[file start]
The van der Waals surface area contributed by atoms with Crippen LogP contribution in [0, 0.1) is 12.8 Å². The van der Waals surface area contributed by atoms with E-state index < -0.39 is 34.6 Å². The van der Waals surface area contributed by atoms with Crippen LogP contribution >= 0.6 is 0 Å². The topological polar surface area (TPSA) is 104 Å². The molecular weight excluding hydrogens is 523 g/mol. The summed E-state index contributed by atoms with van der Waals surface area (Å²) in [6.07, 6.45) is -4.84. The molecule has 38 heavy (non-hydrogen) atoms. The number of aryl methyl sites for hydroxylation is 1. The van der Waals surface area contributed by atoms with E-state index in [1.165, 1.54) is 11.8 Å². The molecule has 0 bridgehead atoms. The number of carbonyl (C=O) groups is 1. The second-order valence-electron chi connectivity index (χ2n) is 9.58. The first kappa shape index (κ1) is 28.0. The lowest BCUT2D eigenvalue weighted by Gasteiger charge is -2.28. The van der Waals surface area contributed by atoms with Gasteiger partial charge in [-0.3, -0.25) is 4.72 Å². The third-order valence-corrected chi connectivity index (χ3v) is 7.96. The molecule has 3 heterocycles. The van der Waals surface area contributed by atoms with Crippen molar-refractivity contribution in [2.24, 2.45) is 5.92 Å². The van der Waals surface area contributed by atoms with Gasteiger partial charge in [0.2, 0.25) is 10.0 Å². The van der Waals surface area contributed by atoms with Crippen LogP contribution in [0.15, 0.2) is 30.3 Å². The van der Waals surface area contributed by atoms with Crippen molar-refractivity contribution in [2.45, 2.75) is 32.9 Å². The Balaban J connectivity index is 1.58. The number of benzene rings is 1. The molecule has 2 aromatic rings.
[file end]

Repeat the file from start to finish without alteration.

The van der Waals surface area contributed by atoms with Crippen LogP contribution in [0, 0.1) is 12.8 Å². The van der Waals surface area contributed by atoms with E-state index < -0.39 is 34.6 Å². The van der Waals surface area contributed by atoms with Crippen LogP contribution >= 0.6 is 0 Å². The topological polar surface area (TPSA) is 104 Å². The molecular weight excluding hydrogens is 523 g/mol. The summed E-state index contributed by atoms with van der Waals surface area (Å²) in [6.07, 6.45) is -4.84. The molecule has 38 heavy (non-hydrogen) atoms. The number of aryl methyl sites for hydroxylation is 1. The van der Waals surface area contributed by atoms with E-state index in [1.165, 1.54) is 11.8 Å². The molecule has 0 bridgehead atoms. The number of carbonyl (C=O) groups is 1. The second-order valence-electron chi connectivity index (χ2n) is 9.58. The first kappa shape index (κ1) is 28.0. The lowest BCUT2D eigenvalue weighted by Gasteiger charge is -2.28. The van der Waals surface area contributed by atoms with Gasteiger partial charge in [-0.3, -0.25) is 4.72 Å². The third-order valence-corrected chi connectivity index (χ3v) is 7.96. The molecule has 3 heterocycles. The van der Waals surface area contributed by atoms with Crippen molar-refractivity contribution in [2.24, 2.45) is 5.92 Å². The van der Waals surface area contributed by atoms with Gasteiger partial charge in [0.2, 0.25) is 10.0 Å². The van der Waals surface area contributed by atoms with Crippen LogP contribution in [0.15, 0.2) is 30.3 Å². The van der Waals surface area contributed by atoms with Crippen molar-refractivity contribution in [2.45, 2.75) is 32.9 Å². The Balaban J connectivity index is 1.58. The number of benzene rings is 1. The molecule has 2 aromatic rings.